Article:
Built Environment Project and Asset Management, vol. 6 no. 2
Type: Research Article
ISSN: 2044-124X

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Article
Publication date: 1 May 1994

Nicola Matthews and Vincent Roper

Examines briefly provision for ethnic minority groups and the extent towhich they are catered for by the public library service. This includesa look at the library′s role…

Abstract

Examines briefly provision for ethnic minority groups and the extent to which they are catered for by the public library service. This includes a look at the library′s role in creating a multicultural and multiracial society, with examples of libraries which are currently attempting to integrate ethnic minorities into the service. Legislation, policy statements and surveys that have been carried out are examined for their relevance to current provision. Also examines the contentious issue of “Section 11” funding, both in the original form and with the new criteria, why it was originally introduced and the problems that were created, followed by a look at the new criteria and some of the effects on the public library service. Problems encountered with the new criteria are examined as are the reasons why some authorities were more successful than others in bidding for funds. The conclusions drawn are to the mixed reactions that the new “Section 11” criteria have provoked, and the great challenges the library service faces to integrate ethnic minority provision into the mainstream of public library services.

Details

Library Management, vol. 15 no. 3
Type: Research Article
ISSN: 0143-5124

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Article
Publication date: 1 January 2010

Michael Dickmann and Tim Mills

Research neglects the role that specific locations play in the decision process to accept international work. This paper aims to explore the career drivers of individuals…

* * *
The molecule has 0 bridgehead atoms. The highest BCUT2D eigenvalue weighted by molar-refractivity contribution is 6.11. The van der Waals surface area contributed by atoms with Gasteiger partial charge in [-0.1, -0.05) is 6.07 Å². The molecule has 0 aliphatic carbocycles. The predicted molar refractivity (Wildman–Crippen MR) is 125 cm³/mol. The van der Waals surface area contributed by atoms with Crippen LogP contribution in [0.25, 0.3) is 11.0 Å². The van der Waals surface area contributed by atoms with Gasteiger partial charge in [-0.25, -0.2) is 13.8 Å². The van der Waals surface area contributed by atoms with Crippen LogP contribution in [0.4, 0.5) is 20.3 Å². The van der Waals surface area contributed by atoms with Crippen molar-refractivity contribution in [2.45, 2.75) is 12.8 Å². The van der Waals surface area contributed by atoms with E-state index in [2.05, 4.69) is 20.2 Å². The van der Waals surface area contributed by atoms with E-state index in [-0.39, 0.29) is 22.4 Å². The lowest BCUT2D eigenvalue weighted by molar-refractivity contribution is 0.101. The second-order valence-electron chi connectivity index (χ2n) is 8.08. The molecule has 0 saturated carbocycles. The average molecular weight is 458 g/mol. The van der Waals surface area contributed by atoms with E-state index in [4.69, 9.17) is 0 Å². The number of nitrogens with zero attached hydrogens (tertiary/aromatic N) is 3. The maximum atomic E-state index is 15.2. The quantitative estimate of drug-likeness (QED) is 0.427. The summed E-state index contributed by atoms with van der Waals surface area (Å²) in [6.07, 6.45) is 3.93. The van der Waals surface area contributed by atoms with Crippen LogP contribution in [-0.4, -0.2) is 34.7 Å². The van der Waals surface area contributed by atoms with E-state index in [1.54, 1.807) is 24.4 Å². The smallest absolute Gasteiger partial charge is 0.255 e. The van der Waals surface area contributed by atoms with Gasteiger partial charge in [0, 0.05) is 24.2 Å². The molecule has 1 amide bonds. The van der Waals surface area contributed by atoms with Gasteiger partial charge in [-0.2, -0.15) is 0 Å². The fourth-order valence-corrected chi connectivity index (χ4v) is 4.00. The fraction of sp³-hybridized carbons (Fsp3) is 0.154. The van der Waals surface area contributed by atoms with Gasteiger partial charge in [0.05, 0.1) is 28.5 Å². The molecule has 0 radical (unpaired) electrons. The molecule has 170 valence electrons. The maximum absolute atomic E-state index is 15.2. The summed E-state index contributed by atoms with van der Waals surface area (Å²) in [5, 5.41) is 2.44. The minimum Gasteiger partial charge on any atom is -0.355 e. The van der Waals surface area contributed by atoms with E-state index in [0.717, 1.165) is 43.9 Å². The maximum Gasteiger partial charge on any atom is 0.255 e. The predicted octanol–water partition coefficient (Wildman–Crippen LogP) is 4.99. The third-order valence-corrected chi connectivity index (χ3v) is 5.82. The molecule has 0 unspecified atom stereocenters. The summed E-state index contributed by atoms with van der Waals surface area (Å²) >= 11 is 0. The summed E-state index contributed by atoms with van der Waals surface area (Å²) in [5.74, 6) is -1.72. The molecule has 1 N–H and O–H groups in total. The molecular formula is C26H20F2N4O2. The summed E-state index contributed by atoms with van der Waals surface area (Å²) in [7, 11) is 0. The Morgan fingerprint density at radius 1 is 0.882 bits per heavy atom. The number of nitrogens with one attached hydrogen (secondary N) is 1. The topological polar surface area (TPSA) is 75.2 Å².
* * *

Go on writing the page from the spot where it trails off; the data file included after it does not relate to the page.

Abstract

Purpose

Research neglects the role that specific locations play in the decision process to accept international work. This paper aims to explore the career drivers of individuals working as expatriates in London (UK) and to focus on the relationships with specific location attributes.

Design/methodology/approach

A total of 11 qualitative in‐depth interviews and 348 quantitative questionnaire responses are used to explore the importance of intelligent career considerations for working as an expatriate in London.

Findings

A range of location‐specific factors and intelligent career considerations is identified and quantitatively assessed. The study depicts the links of perceived career factors and location‐specific drivers.

Originality/value

Applying the intelligent careers framework, the research goes beyond the normally used broad national factors to explore career capital drivers that motivate individuals to go to a specific city location. In exploring the relatively neglected areas of knowing‐whom and knowing‐why it sheds light on international relocation decision making. These insights inform further academic research and help to shape expatriation policies and practices of organizations.

Details

Personnel Review, vol. 39 no. 1
Type: Research Article
ISSN: 0048-3486

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Article
Publication date: 1 February 2002

Bethany Bryson

Draws on interviews with 76 English professors in 4 US universities to document emerging definitions of multiculturalism and connect them to organizational conditions in…

Abstract

Draws on interviews with 76 English professors in 4 US universities to document emerging definitions of multiculturalism and connect them to organizational conditions in each department. Suggests that findings showed that the professors assigned meaning to the ambiguous and contested word, multiculturalism, according to the principles of organizational convenience rather than poligical conviction. Emphasizes the power of institutional routines for withstanding ideological challenges and illuminates the mechanisms through which resistance operates.

Details

International Journal of Sociology and Social Policy, vol. 22 no. 1/2/3
Type: Research Article
ISSN: 0144-333X

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Article
Publication date: 1 September 2020

Xinran Lehto, Dori Davari and Soona Park